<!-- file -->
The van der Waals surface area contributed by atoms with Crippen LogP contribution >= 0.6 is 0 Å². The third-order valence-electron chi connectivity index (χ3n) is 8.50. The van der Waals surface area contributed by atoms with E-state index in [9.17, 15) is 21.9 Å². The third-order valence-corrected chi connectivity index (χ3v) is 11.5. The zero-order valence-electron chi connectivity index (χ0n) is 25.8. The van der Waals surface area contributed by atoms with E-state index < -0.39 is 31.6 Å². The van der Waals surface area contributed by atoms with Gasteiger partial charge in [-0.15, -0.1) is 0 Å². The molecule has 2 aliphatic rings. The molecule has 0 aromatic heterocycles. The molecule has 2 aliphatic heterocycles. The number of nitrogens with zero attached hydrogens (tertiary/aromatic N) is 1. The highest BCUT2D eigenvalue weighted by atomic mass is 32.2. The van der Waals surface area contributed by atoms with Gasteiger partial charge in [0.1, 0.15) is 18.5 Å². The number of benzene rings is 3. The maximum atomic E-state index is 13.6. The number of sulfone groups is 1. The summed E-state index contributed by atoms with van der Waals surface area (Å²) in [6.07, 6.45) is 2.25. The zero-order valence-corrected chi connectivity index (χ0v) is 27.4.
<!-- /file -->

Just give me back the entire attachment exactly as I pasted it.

The van der Waals surface area contributed by atoms with Crippen LogP contribution >= 0.6 is 0 Å². The third-order valence-electron chi connectivity index (χ3n) is 8.50. The van der Waals surface area contributed by atoms with E-state index in [9.17, 15) is 21.9 Å². The third-order valence-corrected chi connectivity index (χ3v) is 11.5. The zero-order valence-electron chi connectivity index (χ0n) is 25.8. The van der Waals surface area contributed by atoms with E-state index < -0.39 is 31.6 Å². The van der Waals surface area contributed by atoms with Gasteiger partial charge in [-0.15, -0.1) is 0 Å². The molecule has 2 aliphatic rings. The molecule has 0 aromatic heterocycles. The molecule has 2 aliphatic heterocycles. The number of nitrogens with zero attached hydrogens (tertiary/aromatic N) is 1. The highest BCUT2D eigenvalue weighted by atomic mass is 32.2. The van der Waals surface area contributed by atoms with Gasteiger partial charge in [0.1, 0.15) is 18.5 Å². The number of benzene rings is 3. The maximum atomic E-state index is 13.6. The number of sulfone groups is 1. The summed E-state index contributed by atoms with van der Waals surface area (Å²) in [6.07, 6.45) is 2.25. The zero-order valence-corrected chi connectivity index (χ0v) is 27.4.